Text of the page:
A fundraiser has been started for the former donkeys of Blackheath, to help build new fencing for a safer enclosure for them in their Eltham paddock.

The donkeys formerly gave rides to children at the gates of Greenwich Park in Blackheath, but were stopped in 2011 in the lead up to the Olympic games.

The donkeys, now owned by Lorayne Thorne and her brother following their father Len’s passing in 2012, currently reside in a paddock near Vista Field in Eltham.

News Shopper: There are currently ten donkeys living on the paddock There are currently ten donkeys living on the paddock (Image: Joanne Kane)

But in recent years Lorayne has noticed gradual wear and tear of the donkey’s enclosure as a result of years of use and the donkeys frequently chewing on the soft wood.

Lorayne said: “The wood used is very soft wood, and the donkeys are chewing through it like there’s no tomorrow.

“I've got one or two donkeys that do love chewing wood and the reason being is they love to get to a tree and eat the bark, but they can't because it's on the other side of the fence.

“So they're going through the fence chewing the wood instead.

“They have plenty of hay, they've got plenty of food up there, but they do love chewing the fence.”

The donkeys were moved to the new enclosure from their former Welling home in 2011 when works began to build a new equestrian riding school on the site.

Lorayne currently has 10 donkeys residing at the paddock, including two of the original donkeys that were once owned by her father and would give rides to children on the gates of Greenwich Park.

Humphrey and Ozzy, now both in their 30s, are the two of the remaining Blackheath donkeys after Bimbo passed away last year.

News Shopper: Between £10k-£15k is needed to build new fence for the donkeysBetween £10k-£15k is needed to build new fence for the donkeys (Image: Joanne Kane)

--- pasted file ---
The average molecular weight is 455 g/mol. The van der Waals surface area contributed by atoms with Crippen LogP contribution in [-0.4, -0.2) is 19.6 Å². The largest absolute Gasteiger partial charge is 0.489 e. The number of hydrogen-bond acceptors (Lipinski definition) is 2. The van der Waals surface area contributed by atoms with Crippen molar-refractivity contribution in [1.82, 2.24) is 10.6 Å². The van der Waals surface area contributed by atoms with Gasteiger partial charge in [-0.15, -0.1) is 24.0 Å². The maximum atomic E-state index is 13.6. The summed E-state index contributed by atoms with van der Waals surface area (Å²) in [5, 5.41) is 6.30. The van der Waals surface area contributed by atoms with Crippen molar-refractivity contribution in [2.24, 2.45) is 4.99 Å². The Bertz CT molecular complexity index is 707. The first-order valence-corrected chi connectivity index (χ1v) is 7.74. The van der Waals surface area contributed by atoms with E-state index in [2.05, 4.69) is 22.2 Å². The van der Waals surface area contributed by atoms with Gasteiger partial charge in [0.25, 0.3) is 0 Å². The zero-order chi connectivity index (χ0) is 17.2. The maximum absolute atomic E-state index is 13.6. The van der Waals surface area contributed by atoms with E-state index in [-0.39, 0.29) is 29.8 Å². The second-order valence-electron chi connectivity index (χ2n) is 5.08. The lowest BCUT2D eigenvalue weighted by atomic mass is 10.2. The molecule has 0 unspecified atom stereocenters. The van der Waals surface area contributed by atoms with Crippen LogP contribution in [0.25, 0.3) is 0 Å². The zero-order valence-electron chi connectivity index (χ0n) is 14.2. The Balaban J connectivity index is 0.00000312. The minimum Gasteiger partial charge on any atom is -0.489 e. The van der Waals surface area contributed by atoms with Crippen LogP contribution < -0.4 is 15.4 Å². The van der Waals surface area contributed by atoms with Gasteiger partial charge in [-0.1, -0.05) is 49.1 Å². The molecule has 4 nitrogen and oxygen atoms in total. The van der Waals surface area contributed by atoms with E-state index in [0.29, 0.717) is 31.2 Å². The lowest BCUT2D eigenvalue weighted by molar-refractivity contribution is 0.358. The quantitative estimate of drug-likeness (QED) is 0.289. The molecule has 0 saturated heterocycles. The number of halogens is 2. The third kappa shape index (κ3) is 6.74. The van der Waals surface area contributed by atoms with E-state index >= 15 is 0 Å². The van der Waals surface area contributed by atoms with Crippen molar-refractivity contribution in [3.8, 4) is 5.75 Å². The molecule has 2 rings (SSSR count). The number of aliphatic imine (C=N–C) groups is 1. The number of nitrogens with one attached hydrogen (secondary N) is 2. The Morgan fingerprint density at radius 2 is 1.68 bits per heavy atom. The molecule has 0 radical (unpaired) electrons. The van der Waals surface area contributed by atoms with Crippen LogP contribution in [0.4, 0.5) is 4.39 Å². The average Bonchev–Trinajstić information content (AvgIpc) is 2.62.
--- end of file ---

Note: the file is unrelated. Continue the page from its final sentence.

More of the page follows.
Lorayne told the News Shopper that she has been estimated anything between £10,000 - £15,000 to replace the wooden fence surrounding the paddock and that this venture will be a necessary one to ensure the security for the donkeys.

The 11-year-old fences have worn down over time and Lorayne fears that she may not be able to keep the donkeys in the paddock safely without the addition of a new fence.

Lorayne explained: “My main aim is to make sure they're 100 per cent safe and sound.

“If I cannot get the fencing fixed, I don't know how much longer I can keep them there, for the safety reasons.”

Currently Lorayne has a number of volunteers who regularly look in on the donkeys when she is working and has said the fencing would give her the added peace of mind to ensure their safety.

News Shopper: Two of the ten donkeys were the original donkeys at Blackheath. Two of the ten donkeys were the original donkeys at Blackheath. (Image: Joanne Kane)

Lorayne said: “A couple of times they've got out, and if I'm at work in London, I can't get there straightaway.

“I have what I call Guardians of the Donkeys - five people who keep an eye on the donkeys throughout the day and let me know how they’re getting on.

“A couple of times they've been very good. If I couldn't get there, they've gone there and they've caught the donkey for me if it has got out.

“So that’s lovely, but going forward I want to make sure they are safe.”

A fundraiser was created on JustGiving in order to raise needed funds towards the donkey’s new enclosure, with £892 being raised so far towards the costs of the fencing.

One supporter told the News Shopper: “The donkeys are well loved by folk from all around the country, “For Lorayne, the donkeys have become an integral part of the Greenwich community, something that her father always wanted.”

Due to financial costs, Lorayne has been unable to cover the costs of a van to return the donkeys to Blackheath for rides.

Despite this, Lorayne said that the donkeys have remained a key part of the Greenwich community for people young and old.

Lorayne said: “I've carried out my dad's wish, he wanted them kept within the borough of Greenwich so the children could enjoy them.

“They’ve really helped people, especially through Covid, when people would see them on their daily walks.

“The donkeys now are just living out their days and people get great satisfaction going up and seeing them. And my dad would have been really happy with that.”